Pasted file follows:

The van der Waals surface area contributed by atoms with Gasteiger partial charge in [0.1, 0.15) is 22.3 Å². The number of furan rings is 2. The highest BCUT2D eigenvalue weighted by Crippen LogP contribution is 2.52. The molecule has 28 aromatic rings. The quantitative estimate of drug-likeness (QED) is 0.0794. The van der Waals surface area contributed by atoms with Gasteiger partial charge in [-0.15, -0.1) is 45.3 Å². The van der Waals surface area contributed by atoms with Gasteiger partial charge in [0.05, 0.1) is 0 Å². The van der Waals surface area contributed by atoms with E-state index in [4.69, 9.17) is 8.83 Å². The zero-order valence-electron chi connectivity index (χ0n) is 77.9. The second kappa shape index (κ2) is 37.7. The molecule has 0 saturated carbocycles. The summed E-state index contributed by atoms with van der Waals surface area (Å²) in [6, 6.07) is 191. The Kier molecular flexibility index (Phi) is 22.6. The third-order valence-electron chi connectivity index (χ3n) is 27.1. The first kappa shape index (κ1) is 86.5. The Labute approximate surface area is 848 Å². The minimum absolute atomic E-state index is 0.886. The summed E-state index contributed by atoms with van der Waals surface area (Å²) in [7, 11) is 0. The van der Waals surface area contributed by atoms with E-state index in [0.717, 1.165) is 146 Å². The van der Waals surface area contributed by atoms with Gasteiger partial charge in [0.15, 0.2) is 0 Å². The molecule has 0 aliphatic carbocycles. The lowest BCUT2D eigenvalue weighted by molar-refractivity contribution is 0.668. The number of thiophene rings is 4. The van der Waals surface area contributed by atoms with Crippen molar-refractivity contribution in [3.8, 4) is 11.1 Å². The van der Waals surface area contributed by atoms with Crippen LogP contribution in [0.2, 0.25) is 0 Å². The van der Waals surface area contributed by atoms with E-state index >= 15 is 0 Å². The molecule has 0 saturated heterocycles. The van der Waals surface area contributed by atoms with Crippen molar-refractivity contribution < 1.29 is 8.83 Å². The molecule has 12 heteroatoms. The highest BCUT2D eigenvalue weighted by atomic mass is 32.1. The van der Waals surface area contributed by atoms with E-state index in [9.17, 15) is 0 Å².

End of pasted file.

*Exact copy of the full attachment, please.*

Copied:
The van der Waals surface area contributed by atoms with Gasteiger partial charge in [0.1, 0.15) is 22.3 Å². The number of furan rings is 2. The highest BCUT2D eigenvalue weighted by Crippen LogP contribution is 2.52. The molecule has 28 aromatic rings. The quantitative estimate of drug-likeness (QED) is 0.0794. The van der Waals surface area contributed by atoms with Gasteiger partial charge in [-0.15, -0.1) is 45.3 Å². The van der Waals surface area contributed by atoms with Gasteiger partial charge in [0.05, 0.1) is 0 Å². The van der Waals surface area contributed by atoms with E-state index in [4.69, 9.17) is 8.83 Å². The zero-order valence-electron chi connectivity index (χ0n) is 77.9. The second kappa shape index (κ2) is 37.7. The molecule has 0 saturated carbocycles. The summed E-state index contributed by atoms with van der Waals surface area (Å²) in [6, 6.07) is 191. The Kier molecular flexibility index (Phi) is 22.6. The third-order valence-electron chi connectivity index (χ3n) is 27.1. The first kappa shape index (κ1) is 86.5. The Labute approximate surface area is 848 Å². The minimum absolute atomic E-state index is 0.886. The summed E-state index contributed by atoms with van der Waals surface area (Å²) in [7, 11) is 0. The van der Waals surface area contributed by atoms with E-state index in [0.717, 1.165) is 146 Å². The van der Waals surface area contributed by atoms with Gasteiger partial charge in [0.15, 0.2) is 0 Å². The molecule has 0 aliphatic carbocycles. The lowest BCUT2D eigenvalue weighted by molar-refractivity contribution is 0.668. The number of thiophene rings is 4. The van der Waals surface area contributed by atoms with Crippen molar-refractivity contribution in [3.8, 4) is 11.1 Å². The van der Waals surface area contributed by atoms with Crippen LogP contribution in [0.2, 0.25) is 0 Å². The van der Waals surface area contributed by atoms with E-state index >= 15 is 0 Å². The molecule has 0 saturated heterocycles. The van der Waals surface area contributed by atoms with Crippen molar-refractivity contribution < 1.29 is 8.83 Å². The molecule has 12 heteroatoms. The highest BCUT2D eigenvalue weighted by atomic mass is 32.1. The van der Waals surface area contributed by atoms with E-state index in [9.17, 15) is 0 Å².